May we never boast, except in the Cross of our Lord Jesus Christ. For the word of the Cross is the power of God to us who have been saved. (Entrance Antiphon)
Today, the Church celebrates the life and death of the North American Martyrs, St. John de Brébeuf, St. Isaac Jogues, four other Jesuit priests, and two lay missionaries. These men came to North America as missionaries, to live and minister among the Huron and Mohawk nations.
The first of these missionaries arrived in “New France” in 1622. For twenty years, the Jesuit missionaries cultivated personal and social relationships with various indigenous peoples living in the region. Eventually, they focused their attention upon the Huron and Mohawk nations, who were numerous and somewhat volatile. The persecution of the missionaries began in 1642 and ended with the last one being martyred, in 1649. While this mission seemed to be an utter failure, Blessed Kateri Tekakwitha, an Algonquin-Mohawk Christian, born in 1656 and catechized by the Jesuits of the region, became an example of what committed missionary ministry accomplished.
Recently, while celebrating Mass at the National Shrine of the Immaculate Conception in Washington, D.C., Pope Francis I canonized St. Junipero Sierra, a Franciscan missionary to California. There was a lot of controversy over his declaration of sainthood. While there may be reasons why not to name him a saint, there are also many reasons why. First and foremost, St. Junipero Sierra was a missionary, whose heart led him to leave homeland in order to evangelize. The Evangelizer recognizes the tremendous transformation that needs to take place within one’s self, as he or she prepares to witness to the Gospel by word and deed. A missionary will never leave behind the culture of birth, but will need to begin recognizing the Gospel reflected in the lives and cultures of the people who are being served.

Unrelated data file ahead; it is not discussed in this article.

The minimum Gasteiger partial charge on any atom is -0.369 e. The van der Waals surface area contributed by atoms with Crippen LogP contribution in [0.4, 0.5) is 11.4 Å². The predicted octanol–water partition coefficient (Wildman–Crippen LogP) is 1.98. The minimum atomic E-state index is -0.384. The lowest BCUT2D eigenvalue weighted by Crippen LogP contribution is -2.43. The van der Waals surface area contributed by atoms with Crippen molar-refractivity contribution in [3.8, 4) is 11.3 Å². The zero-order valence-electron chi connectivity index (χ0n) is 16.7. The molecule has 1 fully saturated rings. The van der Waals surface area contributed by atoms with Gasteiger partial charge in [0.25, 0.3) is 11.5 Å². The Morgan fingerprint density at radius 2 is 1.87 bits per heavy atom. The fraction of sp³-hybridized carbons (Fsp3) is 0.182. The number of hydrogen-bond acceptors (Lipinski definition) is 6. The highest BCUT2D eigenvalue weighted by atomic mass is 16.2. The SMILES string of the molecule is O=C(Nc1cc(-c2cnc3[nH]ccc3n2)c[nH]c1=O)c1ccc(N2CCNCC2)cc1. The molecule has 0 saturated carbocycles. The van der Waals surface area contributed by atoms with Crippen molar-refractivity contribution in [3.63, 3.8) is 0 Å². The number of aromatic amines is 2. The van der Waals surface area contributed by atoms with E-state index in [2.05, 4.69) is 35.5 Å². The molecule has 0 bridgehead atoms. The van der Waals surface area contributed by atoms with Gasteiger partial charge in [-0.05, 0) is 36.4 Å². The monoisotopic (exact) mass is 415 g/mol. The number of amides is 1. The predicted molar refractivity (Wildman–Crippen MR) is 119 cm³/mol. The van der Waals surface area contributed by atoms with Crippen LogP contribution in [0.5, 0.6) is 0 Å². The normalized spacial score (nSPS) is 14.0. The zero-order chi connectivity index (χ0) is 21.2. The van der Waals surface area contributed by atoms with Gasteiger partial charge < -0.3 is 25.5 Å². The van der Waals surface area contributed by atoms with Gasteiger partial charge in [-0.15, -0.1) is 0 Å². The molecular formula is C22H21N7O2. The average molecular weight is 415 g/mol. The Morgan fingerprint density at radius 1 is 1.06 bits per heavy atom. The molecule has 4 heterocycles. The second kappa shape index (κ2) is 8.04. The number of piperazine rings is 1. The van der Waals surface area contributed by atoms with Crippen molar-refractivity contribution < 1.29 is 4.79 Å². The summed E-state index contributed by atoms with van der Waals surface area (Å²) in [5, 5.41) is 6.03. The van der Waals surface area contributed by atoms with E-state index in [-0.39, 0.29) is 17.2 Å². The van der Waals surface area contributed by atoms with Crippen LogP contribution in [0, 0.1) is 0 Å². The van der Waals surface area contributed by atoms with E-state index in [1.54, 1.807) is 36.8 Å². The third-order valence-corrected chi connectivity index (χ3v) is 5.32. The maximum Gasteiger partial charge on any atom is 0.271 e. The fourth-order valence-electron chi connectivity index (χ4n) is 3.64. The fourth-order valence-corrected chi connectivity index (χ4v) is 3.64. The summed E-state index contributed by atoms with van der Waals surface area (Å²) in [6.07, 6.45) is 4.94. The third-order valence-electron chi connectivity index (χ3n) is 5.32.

Being a missionary in other lands is an extremely difficult way of life. Passionists have been called to be missionaries from the very beginning of our foundation. One of our more famous missionaries is Blessed Dominic Barberi, C.P., who received into the Church, Blessed John Henry Cardinal Newman of England.
The Passionist of Holy Cross Province have always had missionaries to other lands. Dedicated Passionist missionaries have gone to Argentina, China, Japan, Korea, India, to name a few of our missionary foundations. As Pope Francis continues to remind us, we are a Mission Church and we are a Church with a Mission. It is not enough to receive the Gospel within our hearts. We are called to go out and proclaim the Good News to every land and people until the end of time.
In the eyes of some, St. John de Brébeuf and companions were fools to go and put themselves in harm’s way, to try to bring human dignity and the Divine to a people who did not know Jesus the Christ. We may be fools to believe that everyone of us is called to be “missionary” Catholic without leaving our house! Foolishness, indeed!
But who is more foolish? The man we find in today’s Gospel or St. Paul, the Apostle who says, “We are Fools for Christ!” (I Cor. 4:10) May our foolishness lead us to eternal life!
Fr. Clemente Barrón, C.P. is a member of Christ the King Community in Citrus Heights, California.